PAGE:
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Telluride Day One: The Road, Waking Sleeping Beauty

Telluride Day One: The Road, Waking Sleeping Beauty

Thompson on Hollywood

At LAX this morning I chatted with indie press agent Laura Kim and ex-Disney exec Peter Schneider, who produced Don Hahn’s documentary Waking Sleeping Beauty. The doc tells the story of how Michael Eisner, Jeffrey Katzenberg and the 80s generation of Disney animators woke up the sleeping Disney animation giant between 1984 and 1994. Schneider, who has been working on Broadway, showed the film to ex-Disney chairman Michael Eisner, who isn’t a fan. The current Disney management–Bob Iger and Dick Cook–are supportive of the movie, however. In fact, Leonard Maltin told me on the shuttle through the splendid Rockies this afternoon, Cook has been supportive of a number of Disney animation docs that needed help with clips, cooperation, and even release, from Frank and Ollie to Walt & El Grupo, about a Disney excursion to Latin America. It’s in Disney’s interest to keep fanning the old Walt flame.

One of the most anticipated screenings here, John Hillcoat’s adaptation of Cormac McCarthy’s The Road, debuted at Venice Thursday, which is why Variety ran Todd McCarthy’s review early this morning. It’s a pan. So is Kris Tapley’s review. McCarthy hints that Harvey Scissorhands mucked with the movie, which I saw a few weeks ago right after I read the Cormac McCarthy book, which is brilliant, bleak and beautiful. So is the movie, though it is not as horrific as the book. It couldn’t be.

Viggo Mortensen–who is getting a tribute here at Telluride– plays the father trying to protect his son from a lawless vicious world in just the right tough, anxious, fierce, loving way. The movie is stark and horrifying and brutal, visually stunning. It’s a tough sell, which is presumably why it took so long in the editing room–I hear that Hillcoat is happy with the end result, as is McCarthy– and why the Weinstein Co. is opening it wide October 16. The company zigged and zagged on the opening date, trying to line up a release plan for the pic. They drove agent Binky Urban crazy, trying to hook up the right date for the book tie-in. They can probably make the movie look like more of a genre piece and lure some people in that way. But The Road needs delicate special kid-glove handling, not a throw-it-to-the-winds release. Mortensen is awards-worthy–and has a long career and one Oscar nomination behind him– but he’ll need a proper campaign.

Whether or not the movie hits, or makes it into the Oscar top ten, finally, producers are chasing after the Australian director. I also liked his nasty, compelling western The Proposition, starring Guy Pearce and Danny Huston. His latest film, The Wettest Country, is casting now.

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Laurie Mann

I agree with Anne Thompson – while The Road is never going to be a blockbuster, it could find an audience and awards with the right marketing. Sadly, the trailer played up the action-adventure angle a bit much. And a bunch of movie clips that were released this week are erratic. Luckily, the short clip with Duvall is spot-on in capturing the essence of the book.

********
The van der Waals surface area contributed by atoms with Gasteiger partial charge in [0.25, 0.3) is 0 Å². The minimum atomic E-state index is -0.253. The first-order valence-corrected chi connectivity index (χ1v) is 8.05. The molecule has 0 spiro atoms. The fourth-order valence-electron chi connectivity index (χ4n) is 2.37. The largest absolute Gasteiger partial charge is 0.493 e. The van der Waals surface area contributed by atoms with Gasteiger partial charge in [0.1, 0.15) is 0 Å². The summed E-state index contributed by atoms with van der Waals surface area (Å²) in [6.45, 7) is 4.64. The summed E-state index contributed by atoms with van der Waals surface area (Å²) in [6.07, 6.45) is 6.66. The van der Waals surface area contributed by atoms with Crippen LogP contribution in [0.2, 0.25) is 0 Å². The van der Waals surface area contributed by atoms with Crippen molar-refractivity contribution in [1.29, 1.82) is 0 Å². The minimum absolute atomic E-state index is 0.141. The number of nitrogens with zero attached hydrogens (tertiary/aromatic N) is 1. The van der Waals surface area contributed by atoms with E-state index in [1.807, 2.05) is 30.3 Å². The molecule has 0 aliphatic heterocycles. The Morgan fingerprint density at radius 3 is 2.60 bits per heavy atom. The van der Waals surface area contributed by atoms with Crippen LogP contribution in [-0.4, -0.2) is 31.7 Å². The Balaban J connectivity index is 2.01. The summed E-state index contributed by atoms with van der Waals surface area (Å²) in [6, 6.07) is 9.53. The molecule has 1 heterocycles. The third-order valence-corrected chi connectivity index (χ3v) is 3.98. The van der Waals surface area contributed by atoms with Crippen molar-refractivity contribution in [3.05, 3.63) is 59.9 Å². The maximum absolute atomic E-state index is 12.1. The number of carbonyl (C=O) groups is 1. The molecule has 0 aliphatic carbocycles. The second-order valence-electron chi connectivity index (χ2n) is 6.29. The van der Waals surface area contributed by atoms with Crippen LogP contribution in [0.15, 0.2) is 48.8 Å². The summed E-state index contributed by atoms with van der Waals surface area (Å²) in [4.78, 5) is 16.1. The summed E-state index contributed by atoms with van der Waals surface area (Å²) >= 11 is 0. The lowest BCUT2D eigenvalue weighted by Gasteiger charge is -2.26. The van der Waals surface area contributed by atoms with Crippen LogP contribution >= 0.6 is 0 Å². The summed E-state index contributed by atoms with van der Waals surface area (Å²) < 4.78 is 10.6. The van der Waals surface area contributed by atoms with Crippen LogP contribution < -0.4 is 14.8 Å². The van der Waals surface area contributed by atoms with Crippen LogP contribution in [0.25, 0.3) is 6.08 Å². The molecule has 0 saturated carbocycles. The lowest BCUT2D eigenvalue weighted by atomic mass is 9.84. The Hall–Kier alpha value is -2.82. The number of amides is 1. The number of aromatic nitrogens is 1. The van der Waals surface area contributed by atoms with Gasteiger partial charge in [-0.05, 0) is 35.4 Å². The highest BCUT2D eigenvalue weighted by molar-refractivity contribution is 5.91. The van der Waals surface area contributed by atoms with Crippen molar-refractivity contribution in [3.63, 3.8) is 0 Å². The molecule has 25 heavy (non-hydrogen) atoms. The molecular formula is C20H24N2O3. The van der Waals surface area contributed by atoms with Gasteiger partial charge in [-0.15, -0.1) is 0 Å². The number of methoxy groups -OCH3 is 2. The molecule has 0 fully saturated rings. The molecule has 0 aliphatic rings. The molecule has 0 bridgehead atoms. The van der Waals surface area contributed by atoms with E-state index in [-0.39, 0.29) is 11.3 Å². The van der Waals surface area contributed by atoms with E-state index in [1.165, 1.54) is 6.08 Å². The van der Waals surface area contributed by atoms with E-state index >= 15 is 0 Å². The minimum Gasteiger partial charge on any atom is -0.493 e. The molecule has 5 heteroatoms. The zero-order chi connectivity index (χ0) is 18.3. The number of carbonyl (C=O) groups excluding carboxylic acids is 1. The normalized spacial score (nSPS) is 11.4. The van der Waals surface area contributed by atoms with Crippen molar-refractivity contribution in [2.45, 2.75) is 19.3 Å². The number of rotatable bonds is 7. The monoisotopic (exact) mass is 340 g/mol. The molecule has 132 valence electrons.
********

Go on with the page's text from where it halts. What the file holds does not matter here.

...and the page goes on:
However, the American posters which have hit a bunch of Web sites today (such as Latino Review – are impressive, and could help attract a more thoughtful audience.

So the marketing continues to be all over the place. Makes you wonder if the marketing people bothered to read the book or watch the movie.

While American news outlets continue to quote Todd McCarthy’s pan of the movie, the movie got overwhelmingly positive reviews from most of the media (I’ve linked to a number of the Venice reviews here: Variety is an important media outlet, but it’s hardly the only one.

I’m still planning to see the movie on October 16, no matter how erratically the movie is marketed or how much a few media outlets pan it. The book is amazing, the casting seems right and the look of the movie is spot-on.


I haven’t read the book, but I am interested in doing so and it’s on my list of a few books I want to read soon. Also, I want to see the movie. It seems bleak, true, but I don’t know how much that’s actually going to repel people. Bad reviews will though, so I agree, if it’s very good, it needs a good campaign.


The Road can find an audience because so many people have read the book and liked it. When you put that together with people who have heard of the book and haven’t read it I think plenty of people are interested. Then Viggo has enough of a fan base too. But alas, perhaps it is best left as a novel.

Alan Green

i don’t see how the road can find an audience. i like mccarthy’s work but perhaps this one is best left as a novel. the clips i’ve seen (trailer addict put some up yesterday) are beyond bleak. it’s simply not what people want to see.

the immediate counter is: no country for old men. it did okay. …just not the same type of material.

if the novel is more bleak than the movie i can’t wait to read it. however, i’ll watch the dvd a few minutes at a time.

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